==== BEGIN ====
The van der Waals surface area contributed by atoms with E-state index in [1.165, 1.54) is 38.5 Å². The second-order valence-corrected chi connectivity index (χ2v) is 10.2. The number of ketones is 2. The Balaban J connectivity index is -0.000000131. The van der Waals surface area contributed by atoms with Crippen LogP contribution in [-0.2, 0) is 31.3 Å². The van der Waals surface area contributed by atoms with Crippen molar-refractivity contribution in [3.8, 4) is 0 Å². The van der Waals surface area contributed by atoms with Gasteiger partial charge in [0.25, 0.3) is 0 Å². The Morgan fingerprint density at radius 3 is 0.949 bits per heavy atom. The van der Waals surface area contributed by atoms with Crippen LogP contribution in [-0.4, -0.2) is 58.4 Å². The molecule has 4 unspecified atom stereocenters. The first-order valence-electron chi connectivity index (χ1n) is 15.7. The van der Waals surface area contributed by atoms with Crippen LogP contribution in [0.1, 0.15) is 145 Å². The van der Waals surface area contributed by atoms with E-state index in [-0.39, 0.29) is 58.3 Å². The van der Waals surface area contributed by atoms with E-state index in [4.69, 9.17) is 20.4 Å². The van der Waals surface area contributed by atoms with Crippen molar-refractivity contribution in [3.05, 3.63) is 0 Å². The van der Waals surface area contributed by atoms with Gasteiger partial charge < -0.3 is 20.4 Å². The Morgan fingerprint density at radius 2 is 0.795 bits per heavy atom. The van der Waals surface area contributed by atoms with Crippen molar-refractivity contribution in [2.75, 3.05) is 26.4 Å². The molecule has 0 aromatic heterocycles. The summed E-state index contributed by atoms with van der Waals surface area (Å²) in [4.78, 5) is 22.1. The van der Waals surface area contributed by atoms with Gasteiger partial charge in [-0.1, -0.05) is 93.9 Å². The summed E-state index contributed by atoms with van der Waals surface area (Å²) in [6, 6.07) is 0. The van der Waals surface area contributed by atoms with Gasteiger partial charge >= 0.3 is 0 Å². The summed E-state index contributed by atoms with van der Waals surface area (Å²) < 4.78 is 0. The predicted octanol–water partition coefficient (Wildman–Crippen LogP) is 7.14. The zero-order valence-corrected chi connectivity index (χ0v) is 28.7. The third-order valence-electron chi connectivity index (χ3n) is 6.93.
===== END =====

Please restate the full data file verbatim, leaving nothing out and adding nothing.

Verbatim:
The van der Waals surface area contributed by atoms with E-state index in [1.165, 1.54) is 38.5 Å². The second-order valence-corrected chi connectivity index (χ2v) is 10.2. The number of ketones is 2. The Balaban J connectivity index is -0.000000131. The van der Waals surface area contributed by atoms with Crippen LogP contribution in [-0.2, 0) is 31.3 Å². The van der Waals surface area contributed by atoms with Crippen molar-refractivity contribution in [3.8, 4) is 0 Å². The van der Waals surface area contributed by atoms with Gasteiger partial charge in [0.25, 0.3) is 0 Å². The Morgan fingerprint density at radius 3 is 0.949 bits per heavy atom. The van der Waals surface area contributed by atoms with Crippen LogP contribution in [-0.4, -0.2) is 58.4 Å². The molecule has 4 unspecified atom stereocenters. The first-order valence-electron chi connectivity index (χ1n) is 15.7. The van der Waals surface area contributed by atoms with Crippen LogP contribution in [0.1, 0.15) is 145 Å². The van der Waals surface area contributed by atoms with E-state index in [-0.39, 0.29) is 58.3 Å². The van der Waals surface area contributed by atoms with E-state index in [4.69, 9.17) is 20.4 Å². The van der Waals surface area contributed by atoms with Crippen molar-refractivity contribution in [3.05, 3.63) is 0 Å². The van der Waals surface area contributed by atoms with Gasteiger partial charge < -0.3 is 20.4 Å². The Morgan fingerprint density at radius 2 is 0.795 bits per heavy atom. The van der Waals surface area contributed by atoms with Crippen molar-refractivity contribution in [2.75, 3.05) is 26.4 Å². The molecule has 0 aromatic heterocycles. The summed E-state index contributed by atoms with van der Waals surface area (Å²) in [4.78, 5) is 22.1. The van der Waals surface area contributed by atoms with Gasteiger partial charge in [-0.1, -0.05) is 93.9 Å². The summed E-state index contributed by atoms with van der Waals surface area (Å²) in [6, 6.07) is 0. The van der Waals surface area contributed by atoms with Gasteiger partial charge >= 0.3 is 0 Å². The summed E-state index contributed by atoms with van der Waals surface area (Å²) < 4.78 is 0. The predicted octanol–water partition coefficient (Wildman–Crippen LogP) is 7.14. The zero-order valence-corrected chi connectivity index (χ0v) is 28.7. The third-order valence-electron chi connectivity index (χ3n) is 6.93.